Star Cast: Tom Holland, Chris Pratt, Julia Louis-Dreyfus, Octavia Spencer, Ali Wong, John Ratzenberger, Lena Waithe, Mel Rodgriguez
Director: Dan Scanlon
What’s Good: The adventure excites you along with maintaining the trademarked Disney-Pixar warmth.
What’s Bad: Went in with a bunch of tissues, used just a couple of them.
Loo Break: This doesn’t even require an interval.
Watch or Not?: Even if you’ve never heard of it, please do!
The first scene takes you to the world of Disney & Pixar where everything is magical. Exploring a very different perspective of how magic is still alive somehow, we’re introduced by two contrasting personalities – Ian (voiced by Tom Holland) and Barley (voiced by Chris Pratt). The Lightfoot brothers are just like any other siblings, Ian being the introvert whereas Barley is outspoken.
On turning 16, Mrs. Lightfoot (Julia Louis-Dreyfus) gifts a mysterious artifact to Ian and Barley left by their dad. By now we believe in magic and we also agree to the wand bringing their dad back to life for one day. But both of them fail to properly use the wand and waste half of the chance to meet their dad. But the story is about hope and love, and it narrates an adventurous ride through which the brothers go in order to properly use the wand.
Onward Movie Review: Script Analysis
Whenever Disney meets Pixar, emotional connect is a by default tag-along. The story makes clear how there’s magic to the world with two moons, dragon-dogs, a half-man-half-horse. The idea of bringing the dad half-alive pretty much works in favour of the scene. When Pixar tried everything with the human and its feelings, they bring in a half-human with full emotions.
The script’s transition from drama to adventure might not be as smooth as Coco, but it keeps you interested throughout. After robot-robot, grandfather-grandson, emotion-emotion, grandson-family, it’s time the story highlights the relationship of two brothers. Totally skipping the stereotypical traits, the narrative just helps you to deep dive into the journey of the siblings hoping to meet their father for one day.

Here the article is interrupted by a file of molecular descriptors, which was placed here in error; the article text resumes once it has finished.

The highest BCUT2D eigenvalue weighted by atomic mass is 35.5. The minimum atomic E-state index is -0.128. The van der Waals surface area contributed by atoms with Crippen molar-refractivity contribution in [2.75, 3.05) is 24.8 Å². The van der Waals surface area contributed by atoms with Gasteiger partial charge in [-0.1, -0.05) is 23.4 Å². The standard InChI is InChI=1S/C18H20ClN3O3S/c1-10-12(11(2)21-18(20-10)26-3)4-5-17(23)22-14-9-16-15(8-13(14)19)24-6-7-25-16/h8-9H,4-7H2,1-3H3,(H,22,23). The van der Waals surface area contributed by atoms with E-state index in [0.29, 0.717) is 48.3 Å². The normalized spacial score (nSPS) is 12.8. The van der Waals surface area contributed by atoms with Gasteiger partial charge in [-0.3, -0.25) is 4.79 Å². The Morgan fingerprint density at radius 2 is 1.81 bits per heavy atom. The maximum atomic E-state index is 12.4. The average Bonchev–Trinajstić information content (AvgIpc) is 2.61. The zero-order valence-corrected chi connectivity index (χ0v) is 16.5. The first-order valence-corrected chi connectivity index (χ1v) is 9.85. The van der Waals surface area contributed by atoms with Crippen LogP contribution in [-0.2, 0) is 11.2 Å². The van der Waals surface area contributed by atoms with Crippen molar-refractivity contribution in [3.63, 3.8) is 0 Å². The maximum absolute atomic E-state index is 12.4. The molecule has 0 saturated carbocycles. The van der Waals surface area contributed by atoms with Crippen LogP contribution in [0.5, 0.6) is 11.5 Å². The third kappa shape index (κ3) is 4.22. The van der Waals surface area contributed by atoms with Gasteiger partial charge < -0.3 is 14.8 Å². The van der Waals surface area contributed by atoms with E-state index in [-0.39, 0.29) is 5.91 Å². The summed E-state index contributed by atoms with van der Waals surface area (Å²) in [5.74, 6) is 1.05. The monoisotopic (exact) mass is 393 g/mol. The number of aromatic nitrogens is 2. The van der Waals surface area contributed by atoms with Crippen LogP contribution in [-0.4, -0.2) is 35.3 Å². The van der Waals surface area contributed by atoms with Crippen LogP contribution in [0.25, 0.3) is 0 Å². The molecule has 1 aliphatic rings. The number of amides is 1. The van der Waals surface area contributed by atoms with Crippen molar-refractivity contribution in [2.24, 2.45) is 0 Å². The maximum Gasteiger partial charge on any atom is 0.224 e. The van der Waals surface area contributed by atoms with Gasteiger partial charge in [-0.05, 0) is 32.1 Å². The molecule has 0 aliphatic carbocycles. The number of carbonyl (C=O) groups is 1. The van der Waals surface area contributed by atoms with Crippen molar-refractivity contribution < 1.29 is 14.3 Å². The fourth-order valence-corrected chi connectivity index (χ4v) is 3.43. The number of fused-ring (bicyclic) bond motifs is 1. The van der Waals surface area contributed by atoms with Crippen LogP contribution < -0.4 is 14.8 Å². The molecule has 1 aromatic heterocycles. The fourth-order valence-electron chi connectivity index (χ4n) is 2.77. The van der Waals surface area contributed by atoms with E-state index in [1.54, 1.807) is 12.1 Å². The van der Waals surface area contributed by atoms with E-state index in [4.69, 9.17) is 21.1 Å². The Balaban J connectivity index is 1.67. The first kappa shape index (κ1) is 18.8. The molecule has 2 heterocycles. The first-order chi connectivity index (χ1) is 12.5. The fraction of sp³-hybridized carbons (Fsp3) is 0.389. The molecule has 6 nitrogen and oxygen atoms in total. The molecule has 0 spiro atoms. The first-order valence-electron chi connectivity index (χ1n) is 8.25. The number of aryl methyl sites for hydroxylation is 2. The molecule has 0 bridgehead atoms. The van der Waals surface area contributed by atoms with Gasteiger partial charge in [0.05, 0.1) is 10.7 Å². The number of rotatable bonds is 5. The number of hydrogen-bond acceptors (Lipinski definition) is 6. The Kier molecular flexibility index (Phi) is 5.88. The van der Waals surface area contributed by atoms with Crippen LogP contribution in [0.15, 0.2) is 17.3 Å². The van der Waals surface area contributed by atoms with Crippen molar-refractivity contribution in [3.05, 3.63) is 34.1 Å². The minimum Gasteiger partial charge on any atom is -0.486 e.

Onward Movie Review: Star Performance
Tom Holland makes a perfect Ian. One of those animated characters to which only Tom could do justice if and when it comes to real-life. Top captures the innocence of Ian through his voice helping us to connect better. As a character, Ian fits right into the Disney-Pixar zone. It’s guided by a proper backstory bringing in the required emotions.
You can’t really imagine Chris Pratt as Barley but oh man, the job he has done! He gets to be the emotional catalyst and Chris packs every emotion of Barley with his voice. As a character, Barley makes sure you’re laughing as well as crying with the film.
Julia Louis-Dreyfus’ Mrs. Lightfoot misses fitting in the family frame as well as the kids and the father. She’s there to support the narrative but there aren’t any substantial changes introduced by her character.
Octavia Spencer plays the role of a manticore, these are beasts who can fly. It’s just there and adds no additional value apart from taking the story forward which could’ve been done either way.
Onward Movie Review: Direction, Music
Post being a storyboard artist on Cars and helming Monsters University, Dan Scanlon returns after 7 years with a project that lets him bring his monsters mashing up with humane emotions. He designs the story in a way that it keeps the sentiments alive without compromising the adventurous angle of the story. It stays true to its solid plot.
Mychael Danna & Jeff Danna play around well with the background score. Mychael was the one who had composed for Deepa Mehta’s Water and his love for Indian music is truly visible with the choice of instruments.
Onward Movie Review: The Last Word
All said and done, Onward is as special as any other film in the Disney-Pixar filmography. It has something for everyone and still some refreshing elements to top everything. Get set for some moist eyes!
Onward releases on 06th March, 2020.
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